I know not everyone who reads this blog is into music, but I love the stuff. The creation of a song is similar to writing a book in many ways. There’s layers, nuances, varying skills, lots of editing and lots of hard work. Husband sent me this article written by musician John Bohlinger. He was trying to learn an important song for the Country Music Television Awards. What struck me most is how he wasn’t really able to learn the part as perfectly as he wanted. He had to fall back to “Do what you know.” The arts involve a LOT of this type of “failure.” Sometimes we aren’t skilled enough to pull off a certain type of story. Maybe we fail a secondary character because we don’t develop the character enough. Maybe we fail the reader because we aren’t quite funny enough or don’t take the plot line where the readers want to go. We writers are always learning. We go back to the basics, we study technique, we try again.
The thing is, we have to write what we CAN. We can’t always find the perfect nuance. We have a performance to pull off. Most of us have deadlines, whether they are self imposed for financial reasons or just to keep our sanity. You can only work on a book, a song or a piece of artwork for so long. At some point, you have exhausted your skill level, your patience and your ideas. That is not the same thing as lazy writing, which is a whole different topic. As an editor, I know what lazy writing is. It’s when the author whines and says, “I could add that, but isn’t it really okay the way it is?” Not usually, no. Or worse, the writer says, “Just change it. I don’t care how you fix it.” Uh, no. YOU are the writer in this case. I am the editor. I don’t write FOR you. Yes, I’ve had clients actually ask me for a price quote to “finish the story. It’s all there except the ending, but if you finish it and edit it, we can put your name on it too.” Doesn’t work that way. I have my own projects. I don’t want to write your story. (After that kind of offer, I don’t even want to edit for that writer and will not edit for that writer.)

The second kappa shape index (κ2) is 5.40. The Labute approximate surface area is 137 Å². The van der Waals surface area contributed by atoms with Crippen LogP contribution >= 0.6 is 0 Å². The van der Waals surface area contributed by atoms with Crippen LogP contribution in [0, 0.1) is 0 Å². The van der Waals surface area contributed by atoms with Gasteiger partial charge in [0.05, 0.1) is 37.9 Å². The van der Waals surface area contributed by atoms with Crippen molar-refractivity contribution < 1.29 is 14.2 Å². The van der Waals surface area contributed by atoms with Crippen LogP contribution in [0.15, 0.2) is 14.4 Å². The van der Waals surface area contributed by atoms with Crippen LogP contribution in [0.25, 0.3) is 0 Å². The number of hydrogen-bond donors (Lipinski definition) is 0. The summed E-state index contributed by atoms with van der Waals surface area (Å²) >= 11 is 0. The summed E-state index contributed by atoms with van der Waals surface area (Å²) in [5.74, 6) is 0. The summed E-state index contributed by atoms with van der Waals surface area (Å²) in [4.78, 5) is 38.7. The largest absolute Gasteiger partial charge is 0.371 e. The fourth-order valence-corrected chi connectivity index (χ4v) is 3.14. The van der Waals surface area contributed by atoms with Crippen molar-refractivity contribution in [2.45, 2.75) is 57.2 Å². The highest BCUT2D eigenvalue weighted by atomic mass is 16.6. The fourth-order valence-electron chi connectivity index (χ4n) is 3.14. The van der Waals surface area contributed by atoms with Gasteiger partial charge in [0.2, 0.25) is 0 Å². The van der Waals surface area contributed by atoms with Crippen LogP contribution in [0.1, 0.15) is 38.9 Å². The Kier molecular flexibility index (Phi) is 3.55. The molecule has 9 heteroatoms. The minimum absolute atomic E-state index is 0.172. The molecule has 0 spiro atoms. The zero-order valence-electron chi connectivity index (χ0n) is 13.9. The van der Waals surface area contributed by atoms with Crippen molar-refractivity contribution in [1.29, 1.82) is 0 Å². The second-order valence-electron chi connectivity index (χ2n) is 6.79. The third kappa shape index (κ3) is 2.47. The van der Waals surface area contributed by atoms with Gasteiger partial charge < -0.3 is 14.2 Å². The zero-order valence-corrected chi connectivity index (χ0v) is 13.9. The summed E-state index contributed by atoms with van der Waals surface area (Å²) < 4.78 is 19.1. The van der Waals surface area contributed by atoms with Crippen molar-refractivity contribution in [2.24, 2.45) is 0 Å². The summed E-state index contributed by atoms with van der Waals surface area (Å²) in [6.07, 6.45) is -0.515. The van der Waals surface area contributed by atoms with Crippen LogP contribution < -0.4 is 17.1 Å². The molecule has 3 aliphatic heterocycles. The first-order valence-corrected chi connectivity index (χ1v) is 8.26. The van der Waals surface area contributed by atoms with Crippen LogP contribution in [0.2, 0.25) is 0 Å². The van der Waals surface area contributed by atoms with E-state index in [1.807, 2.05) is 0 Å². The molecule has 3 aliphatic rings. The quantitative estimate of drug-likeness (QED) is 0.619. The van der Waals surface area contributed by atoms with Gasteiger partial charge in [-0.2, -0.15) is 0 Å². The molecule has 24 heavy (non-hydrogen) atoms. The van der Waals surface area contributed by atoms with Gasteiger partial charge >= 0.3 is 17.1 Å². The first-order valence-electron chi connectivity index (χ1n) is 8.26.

When people ask me how I turn my ideas into a book, I don’t have a good answer because it isn’t a pretty answer. Writing a book involves an enormous amount of failure. There are so many imperfections–some that I see, but choose to live with and many that I don’t. You put the book out there hoping the reader is satisfied and doesn’t see that extra word that isn’t really necessary. You hope they like the cover enough to buy the book and give it a chance. Maybe they decide against the book because the font is too curly or not curly enough. You hope that little writing trick you used flows, but it might be more like sunlight bouncing off a mirror. There’s no other band members to help carry you or cover up your flubs. It’s just you, Miss Grammar and the reader. In music, you hope the listener doesn’t have big ears. In writing, you hope the reader falls into the story and forgets to look for stains, scratches and imperfections. Music isn’t as easy as it sounds. Neither is writing a novel.